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A New Vision for Ground Zero Beyond Mainstream Modernism

February 23, 2003

A New Vision for Ground Zero Beyond Mainstream Modernism


REBUILDING the World Trade Center site — ground zero, with all its apocalyptic implications — presents the kind of knotty problem few architects ever confront. Many were invited to submit solutions in a competition, and in the end, two teams were chosen as finalists: Think (Frederic Schwartz, Rafael Vi˜oly, Ken Smith and Shigeru Ban) and Studio Daniel Libeskind.

It has been recognized that nothing will be gained by seeking to repress the repercussions of Sept. 11. But if the new architecture of the site must embody remembrance and mourning with moving dignity, and honor the victims and heroes in a respectful way, it must also rebuild and architecturally revivify the devastated zone, especially at street level. It must integrate this zone with the surrounding streets and buildings yet achieve its own architectural identity. And it must restore the broken skyline.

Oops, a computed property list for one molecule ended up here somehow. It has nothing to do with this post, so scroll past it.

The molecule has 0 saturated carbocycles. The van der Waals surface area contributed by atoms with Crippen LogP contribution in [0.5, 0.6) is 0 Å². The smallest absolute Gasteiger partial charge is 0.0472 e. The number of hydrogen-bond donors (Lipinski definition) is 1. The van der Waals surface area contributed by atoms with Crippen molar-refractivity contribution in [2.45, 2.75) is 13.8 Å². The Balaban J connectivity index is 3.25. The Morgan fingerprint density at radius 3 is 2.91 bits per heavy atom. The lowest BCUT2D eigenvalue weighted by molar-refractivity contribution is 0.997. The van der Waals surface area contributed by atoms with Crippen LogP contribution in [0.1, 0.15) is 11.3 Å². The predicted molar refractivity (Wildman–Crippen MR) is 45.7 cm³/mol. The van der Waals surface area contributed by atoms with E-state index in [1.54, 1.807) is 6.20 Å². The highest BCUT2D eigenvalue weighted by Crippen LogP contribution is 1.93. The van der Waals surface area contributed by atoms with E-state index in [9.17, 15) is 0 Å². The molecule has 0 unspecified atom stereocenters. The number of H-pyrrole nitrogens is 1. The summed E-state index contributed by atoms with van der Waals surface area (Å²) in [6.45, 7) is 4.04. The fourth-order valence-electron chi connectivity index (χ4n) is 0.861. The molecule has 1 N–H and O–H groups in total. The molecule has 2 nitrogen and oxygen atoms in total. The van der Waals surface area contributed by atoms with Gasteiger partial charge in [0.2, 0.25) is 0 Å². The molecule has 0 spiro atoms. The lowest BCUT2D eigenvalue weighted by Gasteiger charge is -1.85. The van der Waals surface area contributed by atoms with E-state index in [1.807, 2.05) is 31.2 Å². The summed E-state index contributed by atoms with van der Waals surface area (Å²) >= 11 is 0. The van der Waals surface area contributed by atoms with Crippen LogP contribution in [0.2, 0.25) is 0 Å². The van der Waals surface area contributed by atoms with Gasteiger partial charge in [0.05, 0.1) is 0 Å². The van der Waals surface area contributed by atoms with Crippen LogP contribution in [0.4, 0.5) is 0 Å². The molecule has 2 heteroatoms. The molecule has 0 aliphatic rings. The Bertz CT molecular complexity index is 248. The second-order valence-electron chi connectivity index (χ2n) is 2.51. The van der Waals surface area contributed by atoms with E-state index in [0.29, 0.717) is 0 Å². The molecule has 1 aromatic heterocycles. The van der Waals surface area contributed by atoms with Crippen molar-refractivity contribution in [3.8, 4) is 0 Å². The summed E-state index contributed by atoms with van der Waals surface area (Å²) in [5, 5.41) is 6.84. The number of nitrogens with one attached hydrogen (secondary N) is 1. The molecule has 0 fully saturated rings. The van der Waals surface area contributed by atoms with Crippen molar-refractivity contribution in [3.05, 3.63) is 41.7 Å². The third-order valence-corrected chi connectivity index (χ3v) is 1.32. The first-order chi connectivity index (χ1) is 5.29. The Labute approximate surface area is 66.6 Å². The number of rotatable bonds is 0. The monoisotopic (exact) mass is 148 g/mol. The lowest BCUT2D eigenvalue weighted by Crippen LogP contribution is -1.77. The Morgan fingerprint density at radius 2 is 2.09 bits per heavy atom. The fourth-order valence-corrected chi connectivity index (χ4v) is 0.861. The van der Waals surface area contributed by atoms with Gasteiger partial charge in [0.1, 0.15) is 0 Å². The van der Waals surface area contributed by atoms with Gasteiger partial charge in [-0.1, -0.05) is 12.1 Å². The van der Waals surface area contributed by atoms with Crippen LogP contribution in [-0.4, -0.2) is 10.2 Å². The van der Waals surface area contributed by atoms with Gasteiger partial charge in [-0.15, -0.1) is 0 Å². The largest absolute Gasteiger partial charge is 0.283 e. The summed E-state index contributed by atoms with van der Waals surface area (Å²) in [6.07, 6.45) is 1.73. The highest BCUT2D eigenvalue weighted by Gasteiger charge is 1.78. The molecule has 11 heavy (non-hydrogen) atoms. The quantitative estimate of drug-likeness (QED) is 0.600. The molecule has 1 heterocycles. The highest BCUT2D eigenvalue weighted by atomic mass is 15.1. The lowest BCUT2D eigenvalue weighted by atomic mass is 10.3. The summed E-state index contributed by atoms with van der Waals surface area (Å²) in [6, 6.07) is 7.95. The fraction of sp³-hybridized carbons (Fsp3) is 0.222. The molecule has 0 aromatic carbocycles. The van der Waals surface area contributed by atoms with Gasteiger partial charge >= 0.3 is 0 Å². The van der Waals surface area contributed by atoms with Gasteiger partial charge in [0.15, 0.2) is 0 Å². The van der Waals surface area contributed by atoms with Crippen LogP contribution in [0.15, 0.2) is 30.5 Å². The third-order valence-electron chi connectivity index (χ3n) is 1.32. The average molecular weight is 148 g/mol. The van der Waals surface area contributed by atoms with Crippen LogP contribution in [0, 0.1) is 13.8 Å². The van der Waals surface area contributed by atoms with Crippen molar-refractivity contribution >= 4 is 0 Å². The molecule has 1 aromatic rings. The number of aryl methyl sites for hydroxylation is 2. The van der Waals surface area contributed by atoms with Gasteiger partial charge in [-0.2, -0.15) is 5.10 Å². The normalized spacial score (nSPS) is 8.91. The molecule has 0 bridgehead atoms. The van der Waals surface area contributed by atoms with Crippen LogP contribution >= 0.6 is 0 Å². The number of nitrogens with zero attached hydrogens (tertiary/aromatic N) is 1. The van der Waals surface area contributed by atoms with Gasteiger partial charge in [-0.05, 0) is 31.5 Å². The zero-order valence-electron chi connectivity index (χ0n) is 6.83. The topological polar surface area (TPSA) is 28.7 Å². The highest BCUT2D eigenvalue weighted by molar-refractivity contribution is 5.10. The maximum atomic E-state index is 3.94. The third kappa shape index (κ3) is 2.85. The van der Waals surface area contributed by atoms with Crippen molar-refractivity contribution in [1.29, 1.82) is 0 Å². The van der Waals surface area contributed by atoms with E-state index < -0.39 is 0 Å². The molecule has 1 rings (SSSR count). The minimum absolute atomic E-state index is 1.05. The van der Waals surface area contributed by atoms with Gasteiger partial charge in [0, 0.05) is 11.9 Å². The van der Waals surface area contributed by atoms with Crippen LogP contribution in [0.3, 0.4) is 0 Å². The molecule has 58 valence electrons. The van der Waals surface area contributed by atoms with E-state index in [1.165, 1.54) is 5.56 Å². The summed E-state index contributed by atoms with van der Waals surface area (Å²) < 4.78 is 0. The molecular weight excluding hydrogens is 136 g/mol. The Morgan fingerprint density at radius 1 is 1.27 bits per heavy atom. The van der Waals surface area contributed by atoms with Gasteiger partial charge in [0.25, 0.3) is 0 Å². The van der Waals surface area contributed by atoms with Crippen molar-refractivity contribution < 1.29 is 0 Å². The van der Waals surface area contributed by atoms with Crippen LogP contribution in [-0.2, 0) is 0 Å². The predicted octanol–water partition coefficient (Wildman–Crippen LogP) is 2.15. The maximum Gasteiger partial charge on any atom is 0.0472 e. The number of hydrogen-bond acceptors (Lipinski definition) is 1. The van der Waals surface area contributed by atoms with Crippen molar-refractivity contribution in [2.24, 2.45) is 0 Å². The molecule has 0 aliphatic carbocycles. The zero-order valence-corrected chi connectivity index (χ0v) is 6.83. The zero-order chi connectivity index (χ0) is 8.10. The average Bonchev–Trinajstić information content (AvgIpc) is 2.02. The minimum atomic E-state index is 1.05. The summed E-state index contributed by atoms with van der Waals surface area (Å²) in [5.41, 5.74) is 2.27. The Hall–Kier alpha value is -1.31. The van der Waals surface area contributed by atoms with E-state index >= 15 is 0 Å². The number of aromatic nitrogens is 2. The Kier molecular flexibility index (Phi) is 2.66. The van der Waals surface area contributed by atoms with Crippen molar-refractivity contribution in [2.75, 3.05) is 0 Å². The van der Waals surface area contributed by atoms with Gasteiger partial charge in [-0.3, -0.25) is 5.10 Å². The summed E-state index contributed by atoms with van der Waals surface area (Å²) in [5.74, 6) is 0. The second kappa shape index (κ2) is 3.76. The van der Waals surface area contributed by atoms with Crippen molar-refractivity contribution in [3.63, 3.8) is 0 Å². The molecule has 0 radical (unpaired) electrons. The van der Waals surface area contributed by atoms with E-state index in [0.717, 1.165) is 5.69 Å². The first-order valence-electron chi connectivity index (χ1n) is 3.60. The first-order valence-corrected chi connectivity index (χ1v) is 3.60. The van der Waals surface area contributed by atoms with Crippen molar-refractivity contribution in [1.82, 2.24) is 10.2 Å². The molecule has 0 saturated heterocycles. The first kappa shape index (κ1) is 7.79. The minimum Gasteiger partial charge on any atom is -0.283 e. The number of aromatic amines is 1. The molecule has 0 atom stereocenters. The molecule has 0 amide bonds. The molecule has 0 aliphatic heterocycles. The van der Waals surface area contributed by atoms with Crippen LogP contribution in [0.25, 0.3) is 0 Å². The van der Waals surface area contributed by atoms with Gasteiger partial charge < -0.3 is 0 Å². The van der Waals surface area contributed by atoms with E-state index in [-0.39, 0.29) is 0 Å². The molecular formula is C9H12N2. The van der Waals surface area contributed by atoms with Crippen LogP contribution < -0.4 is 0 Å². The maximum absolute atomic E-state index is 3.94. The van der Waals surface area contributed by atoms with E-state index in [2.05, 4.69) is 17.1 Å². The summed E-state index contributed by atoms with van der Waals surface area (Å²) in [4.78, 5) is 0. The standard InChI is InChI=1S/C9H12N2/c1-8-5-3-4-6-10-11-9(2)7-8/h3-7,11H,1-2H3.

The architectural brief for the project forms a nexus of intersecting oppositions: remembrance versus renewal; contextualism versus identity and power of place; neighborhood needs versus those of the city; street level revivification versus skyline restoration. Any of these conflicting components alone would be a challenge; together they seem impossible to resolve.

It was clear to me from the outset that no architect or team working within the parameters of orthodox modernism or its lightly disguised offshoots would be able to come anywhere near pulling it off. Modernists are not trained to commemorate and revivify, to heal and restore; in fact, if anything, quite the opposite.

In the early 20th century, mainstream modernism formulated a program from which it has never really retreated: the repression of history, memory, place and identity; the exaltation of functionalism, technology and the machine. Its hatred of the city was announced in 1912-14 by the Italian Futurists who urged "blowing sky-high, for a start, all those monuments . . . arcades and flights of steps . . . digging out our streets and piazzas" and so forth.